A.G. Schneiderman Announces $8 Million In Settlements With Specialcare Hospital Management Corp. And Hospitals In Yonkers, Kingston And Hudson For Defrauding Medicaid
OAG Joint Investigation With U.S. Attorney For The Eastern District Revealed That Yonkers, Kingston And Hudson Hospitals Billed Medicaid For Unlicensed And Unnecessary Detox Services
Yonkers And Hudson Hospitals Paid Illegal Kickbacks To SpecialCare For Referrals To Unlicensed Drug And Alcohol Treatment Program
Schneiderman: Those Who Abuse Medicaid And Defraud Taxpayers Will Be Held Accountable
NEW YORK— Attorney General Eric T. Schneiderman today announced that his office has secured settlement agreements with five defendants in a False Claims Act case that will return more than $8 million to the Medicaid and Medicare programs. The agreements resolve claims that SpecialCare Hospital Management Corporation defrauded Medicaid and Medicare by illegally referring patients to unlicensed drug and alcohol treatment programs at Columbia Memorial Hospital in Hudson, and St. Joseph’s Medical Center in Yonkers, in exchange for kickbacks. The Attorney General’s complaint alleges that SpecialCare Hospital Management Corporation, a for-profit out-of-state vendor, received the illegal kickbacks under the guise of providing purported administrative services to the hospitals. It further alleges that SpecialCare’s illegal referrals caused the hospitals to provide those patients with unlicensed and medically unnecessary inpatient drug and alcohol treatment services, and submit false claims to Medicaid for those services, from approximately 2002 to 2006. The settlements also resolve claims that St. Joseph’s Medical Center, Columbia Memorial Hospital, and Benedictine Hospital in Kingston submitted false claims to Medicaid for unlicensed and medically unnecessary inpatient detoxification services. Benedictine Hospital changed its name to HealthAlliance Hospital Mary’s Avenue Campus on February 5, 2013. Under the terms of the four settlements, more than $7,367,000 will be returned to the Medicaid program, and $597,000 to the federal Medicare program.
“Drug and alcohol treatment programs are designed to help vulnerable people struggling with addiction. By exploiting their needs and the Medicaid program in order to maximize revenue, SpecialCare Hospital Management Corporation, St. Joseph’s Medical Center, Benedictine Hospital and Columbia Memorial Hospital wasted Medicaid resources and illegally billed taxpayers for unlicensed and medically unnecessary treatment services,” said Attorney General Schneiderman. “This settlement holds those institutions accountable for their scheme, and will make providers think twice before defrauding the Medicaid system. Together with our federal partners, my office will leave no stone unturned in the fight to recover misappropriated money on behalf of New York’s taxpayers.”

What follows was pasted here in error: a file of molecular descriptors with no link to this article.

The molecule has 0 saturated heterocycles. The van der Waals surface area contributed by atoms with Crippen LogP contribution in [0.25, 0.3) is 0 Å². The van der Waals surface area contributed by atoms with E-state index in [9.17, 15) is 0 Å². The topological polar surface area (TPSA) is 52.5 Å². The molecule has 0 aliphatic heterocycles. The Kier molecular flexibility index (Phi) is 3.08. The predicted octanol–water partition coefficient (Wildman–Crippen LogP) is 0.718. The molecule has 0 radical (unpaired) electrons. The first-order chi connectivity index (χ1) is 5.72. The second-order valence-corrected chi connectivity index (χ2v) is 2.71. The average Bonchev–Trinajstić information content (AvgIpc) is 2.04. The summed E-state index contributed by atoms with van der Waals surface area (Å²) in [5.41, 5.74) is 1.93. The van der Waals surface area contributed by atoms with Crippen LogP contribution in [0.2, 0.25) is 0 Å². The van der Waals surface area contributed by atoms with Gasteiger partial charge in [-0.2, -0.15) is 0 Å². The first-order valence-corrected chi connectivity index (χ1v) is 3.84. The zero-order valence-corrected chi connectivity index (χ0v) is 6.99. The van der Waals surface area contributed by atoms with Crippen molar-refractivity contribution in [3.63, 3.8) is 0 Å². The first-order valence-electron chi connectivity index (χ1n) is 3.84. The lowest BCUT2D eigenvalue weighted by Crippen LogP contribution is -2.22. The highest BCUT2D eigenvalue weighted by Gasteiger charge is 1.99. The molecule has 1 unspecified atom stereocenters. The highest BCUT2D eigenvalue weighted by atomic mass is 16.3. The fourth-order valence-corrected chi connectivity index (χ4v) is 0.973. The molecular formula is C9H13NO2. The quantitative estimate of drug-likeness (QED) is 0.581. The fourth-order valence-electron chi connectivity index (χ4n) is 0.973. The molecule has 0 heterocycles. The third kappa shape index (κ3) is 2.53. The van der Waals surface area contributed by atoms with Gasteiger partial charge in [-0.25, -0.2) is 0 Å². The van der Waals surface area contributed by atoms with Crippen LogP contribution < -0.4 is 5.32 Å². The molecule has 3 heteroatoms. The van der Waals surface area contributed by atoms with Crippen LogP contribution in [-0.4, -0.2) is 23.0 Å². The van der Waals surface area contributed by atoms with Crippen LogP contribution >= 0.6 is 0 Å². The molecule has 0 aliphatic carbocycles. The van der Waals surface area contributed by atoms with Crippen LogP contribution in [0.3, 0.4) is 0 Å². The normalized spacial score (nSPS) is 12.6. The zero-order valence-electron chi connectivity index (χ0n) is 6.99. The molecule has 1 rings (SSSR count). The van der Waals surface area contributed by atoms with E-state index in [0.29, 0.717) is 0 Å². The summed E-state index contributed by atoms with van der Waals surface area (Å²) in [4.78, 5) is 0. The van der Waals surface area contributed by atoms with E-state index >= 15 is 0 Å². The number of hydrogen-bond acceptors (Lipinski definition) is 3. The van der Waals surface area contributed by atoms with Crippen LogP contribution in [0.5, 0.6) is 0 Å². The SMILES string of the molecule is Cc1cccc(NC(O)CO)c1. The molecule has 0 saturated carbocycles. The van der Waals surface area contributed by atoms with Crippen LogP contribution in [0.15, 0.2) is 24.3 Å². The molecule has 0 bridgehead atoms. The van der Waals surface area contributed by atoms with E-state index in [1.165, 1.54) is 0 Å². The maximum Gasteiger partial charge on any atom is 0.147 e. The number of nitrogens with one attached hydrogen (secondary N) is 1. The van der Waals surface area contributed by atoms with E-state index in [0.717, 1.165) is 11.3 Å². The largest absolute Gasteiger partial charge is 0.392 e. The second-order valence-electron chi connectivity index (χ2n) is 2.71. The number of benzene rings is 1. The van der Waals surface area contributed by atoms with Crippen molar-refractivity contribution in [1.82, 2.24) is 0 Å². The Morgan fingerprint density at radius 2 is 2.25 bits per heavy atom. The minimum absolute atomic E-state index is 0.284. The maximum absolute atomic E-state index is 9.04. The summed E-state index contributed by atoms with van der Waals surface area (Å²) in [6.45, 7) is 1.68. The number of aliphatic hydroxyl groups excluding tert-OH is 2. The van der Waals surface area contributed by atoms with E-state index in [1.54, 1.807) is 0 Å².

The Attorney General alleged that St. Joseph’s Medical Center and Columbia Memorial Hospital entered into an illegal patient referral scheme with an out-of-state vendor, SpecialCare Hospital Management Corp., disguised as an “administrative services agreement.” Under the scheme, each hospital agreed to pay the vendor a monthly fee in exchange for the referral of Medicaid patients to its unlicensed inpatient detoxification unit. Referral of Medicaid patients for a fee violates federal and state anti-kickback laws and Medicaid regulations. Furthermore, the Attorney General alleged that Benedictine Hospital, St. Joseph’s Medical Center and Columbia Memorial Hospital illegally operated and marketed discrete units providing chemical dependency treatment or services, through the “New Vision” program, even though they lacked required State licensure to do so. State law requires a hospital to obtain an operating certificate from the New York State Office of Alcohol and Substance Abuse Services before it operates a discrete unit providing chemical dependency treatment or services, or holds itself out to the public in a manner that indicates the availability of chemical dependency programs, treatment or services. The Attorney General’s complaint also charged that the inpatient detoxification services provided by the three hospitals were not medically necessary, and/or failed to meet professionally recognized standards of care.